The camp meals were unbelievably fresh, nutritious, flavorful and colourful! I would dare say they even compare to the meals I've had at Sleeping Lady when I previously was a part of the annual Cultural Conference that was held there. And they had this wonderful Greek yogurt for breakfast that I could not really get enough of and keep sneaking more! I also tried acupuncture for the first time, got a facial and once again had a screaming good time on the giant swing. The staff was really something else and always went out of their way to make you feel special and comfortable.

But let's get to the fun part: my class! The write up about it had used the word "advanced" but really, Quilling is super easy to do by anyone over the age of 16. I taught two classes and the first one was full with over 14 students, and the second one had about 8 I think. The ladies really had a lot of fun with it, so much in fact that I brought my supplies out the final day and they created more over breakfast! Some of the cards were so creative and I really hope they pick up the tools to continue to make more quilld designs at home.

It was a much needed break from life and I really hope I get privileged enough to be asked again to go and teach another time. It doesn't even have to be Quilling; I'd go and do anything for a chance to be surrounded by so much beauty, relaxed women and chickens! I drove home, crossing the Tacoma Narrows bridge with Radiohead blasting on the radio, ready to come back to reality of kids, email, phones, work, volunteering and all that life has going on for me.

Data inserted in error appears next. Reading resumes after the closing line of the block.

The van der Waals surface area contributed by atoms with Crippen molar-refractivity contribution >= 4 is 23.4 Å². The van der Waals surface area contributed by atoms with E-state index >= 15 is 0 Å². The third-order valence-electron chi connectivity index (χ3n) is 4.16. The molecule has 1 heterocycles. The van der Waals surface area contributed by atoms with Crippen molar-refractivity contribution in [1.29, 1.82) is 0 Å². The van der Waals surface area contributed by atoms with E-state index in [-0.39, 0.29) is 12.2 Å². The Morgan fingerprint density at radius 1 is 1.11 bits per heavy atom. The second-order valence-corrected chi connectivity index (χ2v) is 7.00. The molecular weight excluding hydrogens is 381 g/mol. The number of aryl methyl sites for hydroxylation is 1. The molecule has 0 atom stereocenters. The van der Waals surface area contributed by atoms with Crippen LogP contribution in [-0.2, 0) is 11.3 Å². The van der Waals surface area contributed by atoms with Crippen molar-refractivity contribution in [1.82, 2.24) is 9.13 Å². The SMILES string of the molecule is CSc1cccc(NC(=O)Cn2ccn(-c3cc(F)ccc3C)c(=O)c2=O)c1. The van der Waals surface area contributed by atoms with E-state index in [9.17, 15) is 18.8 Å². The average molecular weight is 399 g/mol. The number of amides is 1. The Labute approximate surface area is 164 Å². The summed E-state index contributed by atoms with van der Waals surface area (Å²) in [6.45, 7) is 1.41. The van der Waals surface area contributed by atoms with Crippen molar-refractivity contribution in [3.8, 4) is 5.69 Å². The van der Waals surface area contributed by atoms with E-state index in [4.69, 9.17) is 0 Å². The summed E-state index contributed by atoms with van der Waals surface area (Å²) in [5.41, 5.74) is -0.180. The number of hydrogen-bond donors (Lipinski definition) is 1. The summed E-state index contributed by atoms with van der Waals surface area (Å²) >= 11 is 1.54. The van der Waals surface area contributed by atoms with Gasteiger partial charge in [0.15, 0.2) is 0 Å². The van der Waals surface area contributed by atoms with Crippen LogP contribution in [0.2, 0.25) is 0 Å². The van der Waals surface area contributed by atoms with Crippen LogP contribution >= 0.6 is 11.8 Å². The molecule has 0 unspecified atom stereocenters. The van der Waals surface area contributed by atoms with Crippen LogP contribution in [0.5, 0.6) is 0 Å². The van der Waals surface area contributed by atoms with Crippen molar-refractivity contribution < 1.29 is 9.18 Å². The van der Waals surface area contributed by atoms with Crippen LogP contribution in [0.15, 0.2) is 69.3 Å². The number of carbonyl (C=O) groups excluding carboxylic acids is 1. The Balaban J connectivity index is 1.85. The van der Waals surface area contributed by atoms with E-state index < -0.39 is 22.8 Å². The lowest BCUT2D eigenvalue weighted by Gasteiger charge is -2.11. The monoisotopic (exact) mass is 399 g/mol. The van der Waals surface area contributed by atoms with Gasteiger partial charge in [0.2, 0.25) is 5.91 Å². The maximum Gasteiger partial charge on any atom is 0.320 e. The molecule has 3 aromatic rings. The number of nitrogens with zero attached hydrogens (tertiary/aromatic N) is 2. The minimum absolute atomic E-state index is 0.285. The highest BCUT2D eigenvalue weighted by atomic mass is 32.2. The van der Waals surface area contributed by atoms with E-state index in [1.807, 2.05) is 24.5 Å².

Here is a photo of trillium that were all over camp:

Saturday, April 2, 2011

My Islamic Life interview

Tell us a bit about yourself?
I am the mother of 3 Muslim children, wife to an Egyptian Muslim. I have been a SAHM for 11 years, and have been sewing off and on just as long. When my girls started learning how to pray, I asked many women from the Masjid and my husband's family about getting hijabs for the girls to practice with and kept hitting brick walls. My mother and sister in law helped us track down little girl hijabs to buy, but it wasn't an easily found item because most mothers just make them for their daughters. In countries and families where you grow up practicing Islam, its just something you know how to make.

I went to my Halaka one Friday night and was venting about this problem and a dear friend offered to bring me some outfits for the girls from overseas. When she returned, she brought me beautiful outfits, trimmed in lace and ribbon. They were so dainty and girly and pristine that my ladies didn't want to use them. They were afraid of ruining something so special.